Friday, July 27, 2007

Applause and the Blahs

How do you get motivated to do a performance on a day you wish not to be there? Happened to me on Wednesday. At 8:00 sharp the curtain rose for COLE, I looked at the audience, 600 pairs of eyes stared back at me, and I just could not find the motivation I needed to give them an uplifting performance. I was tired. I had low energy. My voice was being a pest and would not warm up. Not to mention the pesky distracting blister on my heel. So I switched to autopilot and after curtain call I felt I gave a robotic performance. Mid-weekday performance tend to be a little low energy anyway, and there are tricks for getting prepared and getting through an unmotivated performance.

Was I so robotic that the audience did not enjoy? Not at all. I sang well, but realized my vocal limitations and know I can do better. I felt like lying down & taking a nap, but I danced my little dances with the obligatory wide smile.

So how does one pull off a professional performance when none of the right elements are in one’s favor? Here are some tricks from the Evil Baritone bag:

1. Drink water.
Constantly! Water is life. You must stay hydrated. Start drinking water at least 2-3 hours before the performance. Water is great for keeping the vocal folds from becoming inflamed and irritated.

And the subtext of this statement is:
a.) Avoid alcohol & caffeine. These dehydrate the body, working against your optimal performance mode. I failed to do both before the performance. I didn’t drink enough water & consumed coffee, soda and partook of the free beer provided at the summer company picnic. My performance suffered.
Oh, and since you drank so much water, make sure there is a toilet close offstage – or just pick a pack of Depend underwear and simply get onstage and “just go”.

2. Stretch
A few minutes of quiet meditation and stretching the poor, tired achy muscles will help prepare the body for it’s journey the next few hours. Of course this does nothing to help the aging and creaky joints of a weary thirty-something. I can usually be heard in the back of the stage bending my body and complaining that “I’m too old for this shit…”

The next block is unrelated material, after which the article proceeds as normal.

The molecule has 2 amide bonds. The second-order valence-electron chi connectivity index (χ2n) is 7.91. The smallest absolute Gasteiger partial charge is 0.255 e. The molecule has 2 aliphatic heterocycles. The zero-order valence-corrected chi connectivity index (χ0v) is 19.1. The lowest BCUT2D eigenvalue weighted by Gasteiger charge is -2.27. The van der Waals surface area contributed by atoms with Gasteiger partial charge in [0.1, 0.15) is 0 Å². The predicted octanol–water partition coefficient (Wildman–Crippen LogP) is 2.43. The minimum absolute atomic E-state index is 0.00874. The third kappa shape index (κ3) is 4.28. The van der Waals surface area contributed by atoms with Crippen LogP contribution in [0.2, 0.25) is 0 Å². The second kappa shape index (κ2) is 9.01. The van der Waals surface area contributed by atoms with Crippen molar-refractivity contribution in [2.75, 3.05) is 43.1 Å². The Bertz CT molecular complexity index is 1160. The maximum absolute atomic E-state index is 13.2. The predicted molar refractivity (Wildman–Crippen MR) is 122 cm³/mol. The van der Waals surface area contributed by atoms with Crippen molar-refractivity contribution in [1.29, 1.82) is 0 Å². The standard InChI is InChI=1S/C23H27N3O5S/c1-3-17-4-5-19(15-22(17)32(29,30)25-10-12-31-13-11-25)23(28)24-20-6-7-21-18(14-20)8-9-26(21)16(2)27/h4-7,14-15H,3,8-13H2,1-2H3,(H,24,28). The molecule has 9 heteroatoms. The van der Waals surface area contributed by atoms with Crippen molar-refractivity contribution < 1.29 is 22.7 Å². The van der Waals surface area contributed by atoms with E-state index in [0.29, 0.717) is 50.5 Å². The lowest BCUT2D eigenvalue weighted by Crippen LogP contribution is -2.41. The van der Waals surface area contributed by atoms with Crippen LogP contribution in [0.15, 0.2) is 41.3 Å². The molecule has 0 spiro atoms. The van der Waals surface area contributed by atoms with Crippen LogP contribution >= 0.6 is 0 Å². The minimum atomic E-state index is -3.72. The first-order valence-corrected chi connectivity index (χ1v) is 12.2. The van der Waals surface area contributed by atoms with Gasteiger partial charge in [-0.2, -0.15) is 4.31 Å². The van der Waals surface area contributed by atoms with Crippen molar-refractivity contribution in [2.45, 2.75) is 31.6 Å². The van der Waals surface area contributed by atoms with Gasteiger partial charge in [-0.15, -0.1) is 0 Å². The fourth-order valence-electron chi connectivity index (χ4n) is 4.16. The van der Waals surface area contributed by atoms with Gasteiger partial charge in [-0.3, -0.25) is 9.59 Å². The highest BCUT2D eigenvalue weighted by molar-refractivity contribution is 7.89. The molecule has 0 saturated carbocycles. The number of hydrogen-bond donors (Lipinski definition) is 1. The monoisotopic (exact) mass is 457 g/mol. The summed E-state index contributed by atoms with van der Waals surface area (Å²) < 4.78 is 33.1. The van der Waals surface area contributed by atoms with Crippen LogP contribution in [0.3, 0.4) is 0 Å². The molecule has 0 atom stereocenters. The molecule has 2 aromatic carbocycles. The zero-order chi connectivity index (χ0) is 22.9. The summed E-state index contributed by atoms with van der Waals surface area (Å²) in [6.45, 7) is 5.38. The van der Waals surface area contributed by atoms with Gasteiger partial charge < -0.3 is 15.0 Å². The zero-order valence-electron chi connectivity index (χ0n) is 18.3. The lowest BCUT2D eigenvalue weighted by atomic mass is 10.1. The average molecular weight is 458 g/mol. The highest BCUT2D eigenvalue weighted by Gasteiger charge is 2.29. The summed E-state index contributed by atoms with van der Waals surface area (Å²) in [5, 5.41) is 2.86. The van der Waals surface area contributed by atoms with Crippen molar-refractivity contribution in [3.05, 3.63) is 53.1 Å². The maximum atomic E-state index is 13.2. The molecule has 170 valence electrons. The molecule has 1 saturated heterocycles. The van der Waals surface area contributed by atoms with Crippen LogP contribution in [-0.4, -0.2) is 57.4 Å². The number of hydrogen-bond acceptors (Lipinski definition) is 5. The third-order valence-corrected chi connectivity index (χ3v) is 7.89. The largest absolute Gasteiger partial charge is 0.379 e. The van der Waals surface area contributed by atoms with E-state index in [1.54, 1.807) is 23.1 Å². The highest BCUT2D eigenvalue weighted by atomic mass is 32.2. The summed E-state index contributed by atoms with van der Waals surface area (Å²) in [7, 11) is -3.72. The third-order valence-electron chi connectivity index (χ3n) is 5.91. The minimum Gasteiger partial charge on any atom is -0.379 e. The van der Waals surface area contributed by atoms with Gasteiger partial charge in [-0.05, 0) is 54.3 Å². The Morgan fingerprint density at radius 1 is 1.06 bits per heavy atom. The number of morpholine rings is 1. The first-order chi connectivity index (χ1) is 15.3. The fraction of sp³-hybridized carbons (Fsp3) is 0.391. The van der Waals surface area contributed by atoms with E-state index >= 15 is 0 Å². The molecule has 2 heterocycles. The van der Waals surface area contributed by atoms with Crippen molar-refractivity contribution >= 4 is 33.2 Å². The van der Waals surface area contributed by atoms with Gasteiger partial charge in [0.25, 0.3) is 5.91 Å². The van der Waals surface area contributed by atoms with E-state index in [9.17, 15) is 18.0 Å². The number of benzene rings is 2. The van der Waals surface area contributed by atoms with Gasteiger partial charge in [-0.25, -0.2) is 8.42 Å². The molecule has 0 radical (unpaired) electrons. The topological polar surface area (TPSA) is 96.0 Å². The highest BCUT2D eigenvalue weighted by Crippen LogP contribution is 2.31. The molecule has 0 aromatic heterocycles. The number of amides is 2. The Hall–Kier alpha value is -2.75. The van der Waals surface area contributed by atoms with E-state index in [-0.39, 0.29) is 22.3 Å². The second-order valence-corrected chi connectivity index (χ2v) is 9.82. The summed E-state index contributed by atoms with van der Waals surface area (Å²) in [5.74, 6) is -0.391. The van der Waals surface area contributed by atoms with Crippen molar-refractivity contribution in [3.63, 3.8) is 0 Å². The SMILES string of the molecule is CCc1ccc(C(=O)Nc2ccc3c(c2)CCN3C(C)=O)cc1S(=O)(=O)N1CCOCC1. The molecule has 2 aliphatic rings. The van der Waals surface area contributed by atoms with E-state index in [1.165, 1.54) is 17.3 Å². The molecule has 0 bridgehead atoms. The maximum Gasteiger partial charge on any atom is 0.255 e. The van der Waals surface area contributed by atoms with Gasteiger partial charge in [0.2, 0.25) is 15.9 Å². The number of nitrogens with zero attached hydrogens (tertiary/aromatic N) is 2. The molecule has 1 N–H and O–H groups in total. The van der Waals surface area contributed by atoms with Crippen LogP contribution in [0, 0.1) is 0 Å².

3. Be prepared
That means know your stuff! Inside & out! Your songs, arias, dialogue, character, whatever, need to be ingrained and rehearsed so that they flow freely from your mouth. Being completely able to immerse yourself into a natural performance is better than the stress of thinking, “oh, shit, what’s the next word/phrase/dance step?” When switching to autopilot this is essential.

4. Focus
Number 3 above is no good without focus. Sometimes in situations when you are unmotivated on stage you need to focus even MORE! Focus on your next entrance. Focus on putting one foot in front of the other. Focus on keeping distractions at bay! Sometimes, as I did for a moment last night, I see an audience member wearing odd apparel such as a scarf, earmuffs and goggles. Distracting? You bet! But realize quickly that if you don’t drop it right away you are likely to make an embarassing slip in the lyrics to “Let’s Misbehave.”

5. Smile!
Look at my face….I’m dancing! That’s a non-dancer’s mantra. I’m not a trained dancer. Never had a tap/jazz/ballet class in my life. But I move well and I have rhythm. But to keep an audience from realizing my lack of grace and an occasional moved caused by two left feet, a toothy smile is the best thing to let them know I’m having a great time, even if I’m unmotivated. If you’re having fun, the audience has fun. If you’re not having fun, let your professionalism take over and smile anyway.

6. The show MUST go on!
Your fellow cast, tech crew, directors, designers, not to mention a paying audience all are depending on you to do your part. It’s a tremendous responsibility. Don’t blow it! Or you may end up never working for that company, or in that town, again. How’s THAT for motivation?

Ok, be my guest to leave your tips & tricks for getting through an unmotivated performance. I’m too unmotivated to leave you with anything witty so I’m gonna have a beer & pass out on the recliner.

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